BMW Z4: By printing off a special symbol BMW fans could drive their own BMW Z4 around their desk and colourful designs with its tyres. The videos and images taken could then be shared on social networks.

Skoda Fabia RS Augmented Reality Test Drive: Yet another virtual test drive, this time transforming the user into a rally driver, making it more like a race car game, rather than a regular test drive ride. The user can then share his lap time with friends on Facebook.

Nestlé Kit Kat Augmented Reality Gig: Agency Skive Digital of London created an Augmented Reality campaign for Kit Kat UK . Holding one of the special AR Kit Kat “4-Finger” bar packages in front of a webcam unlocked a one-off Scouting for Girls performance. The special packs also offered consumers the chance to win one of thousands of £100 Ticketmaster vouchers through Kit Kat Music Break.

Virtual mirrors: Created by IBM and EZFace. The special kiosks were placed in stores in North and South America, Europe, and Asia, covering major cosmetics brands, like L’Oreal, Maybelline, Covergirl and Revlon. The shopper can take a picture and virtually try on makeup, while the “mirror” takes into consideration such things as skin tone, facial features, and product colour. The mirror can make recommendations and allow the consumer to share a virtual makeover image with friends online.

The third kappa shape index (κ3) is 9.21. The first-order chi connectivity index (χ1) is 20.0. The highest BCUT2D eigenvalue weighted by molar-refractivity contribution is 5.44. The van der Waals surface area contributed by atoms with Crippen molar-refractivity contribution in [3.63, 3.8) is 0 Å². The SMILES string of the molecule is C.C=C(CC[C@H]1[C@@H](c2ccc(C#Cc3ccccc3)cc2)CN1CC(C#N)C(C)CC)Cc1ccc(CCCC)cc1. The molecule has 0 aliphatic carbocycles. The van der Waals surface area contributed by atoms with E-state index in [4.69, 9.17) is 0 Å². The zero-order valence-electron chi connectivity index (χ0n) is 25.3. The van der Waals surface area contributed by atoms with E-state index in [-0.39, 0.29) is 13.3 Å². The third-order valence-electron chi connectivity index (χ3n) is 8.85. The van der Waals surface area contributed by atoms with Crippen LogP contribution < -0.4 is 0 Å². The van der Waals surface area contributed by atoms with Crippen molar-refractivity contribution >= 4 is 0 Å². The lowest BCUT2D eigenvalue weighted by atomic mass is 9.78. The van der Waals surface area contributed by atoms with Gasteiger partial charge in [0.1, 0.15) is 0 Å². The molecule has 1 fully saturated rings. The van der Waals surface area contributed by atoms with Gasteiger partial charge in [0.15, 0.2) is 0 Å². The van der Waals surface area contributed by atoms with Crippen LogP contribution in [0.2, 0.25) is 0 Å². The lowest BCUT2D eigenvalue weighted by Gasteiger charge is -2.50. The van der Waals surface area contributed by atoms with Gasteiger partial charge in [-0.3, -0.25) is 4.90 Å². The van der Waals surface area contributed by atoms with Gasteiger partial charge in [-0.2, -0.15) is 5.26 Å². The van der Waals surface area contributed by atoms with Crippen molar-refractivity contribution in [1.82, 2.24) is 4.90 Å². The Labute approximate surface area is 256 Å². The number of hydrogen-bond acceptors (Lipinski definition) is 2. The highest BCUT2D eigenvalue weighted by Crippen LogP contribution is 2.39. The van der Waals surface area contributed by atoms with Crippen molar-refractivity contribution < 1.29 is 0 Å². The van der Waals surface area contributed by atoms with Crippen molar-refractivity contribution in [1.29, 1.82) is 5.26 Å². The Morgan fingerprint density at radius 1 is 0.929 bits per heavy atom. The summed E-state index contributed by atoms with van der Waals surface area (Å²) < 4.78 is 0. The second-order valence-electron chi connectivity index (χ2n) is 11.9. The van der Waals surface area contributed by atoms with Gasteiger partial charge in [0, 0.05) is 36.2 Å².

Unilever’s “Share Happy”: Unilever created an interactive ice cream machine that asks consumers to share a smile on Facebook to get a free ice cream.

Neuvo watches: Neuvo, a collaborative company from Montreal has created a free “try it before you buy it” iPhone app, which connects to Neuvo’s website and on-line store.

Olympus PEN: Olympus created a viral product demo with which you can virtually explore the camera’s features and also allows you take pictures and using the camera’s various filters. Afterwards you can share your pics and videos with friends online.

H&M: H&M used Goldrun’s app to enable shoppers in New York to try on virtually the clothes it features in its shop windows. The shoppers this way gained a discount code and share their looks with their Facebook friends.

Seventeen.com and J.C. Penney’s AR Dressing Room: As part of their back to school campaign, Seventeen and J.C. Penny launched a virtual dressing room through which teens could “try on” clothing using a webcam, and shop their items of preference through the J.C. Penney website. .

Tissot Reality: Through its website Tissot lets users print and cut out a paper strip in order to try on virtual watches. Tissot showcased the application with an interactive Selfridges window display. This reportedly resulted in increasing in-store sales at Selfridges by 85%, while the YouTube views of the campaign have surpassed 70,000.

Hublot: Swiss watchmaker Hublot launched an iPhone application that allows consumers to view the Hublot collection, design their own models and digitally trying them on.

Girard-Perregaux: Yet another watchmaker that created an iPhone app that allows users to “try on” watches.

Boucheron: The French jewelry house lets potential customers virtually try on products with use of their webcams by downloading an application from its website developed by Holition.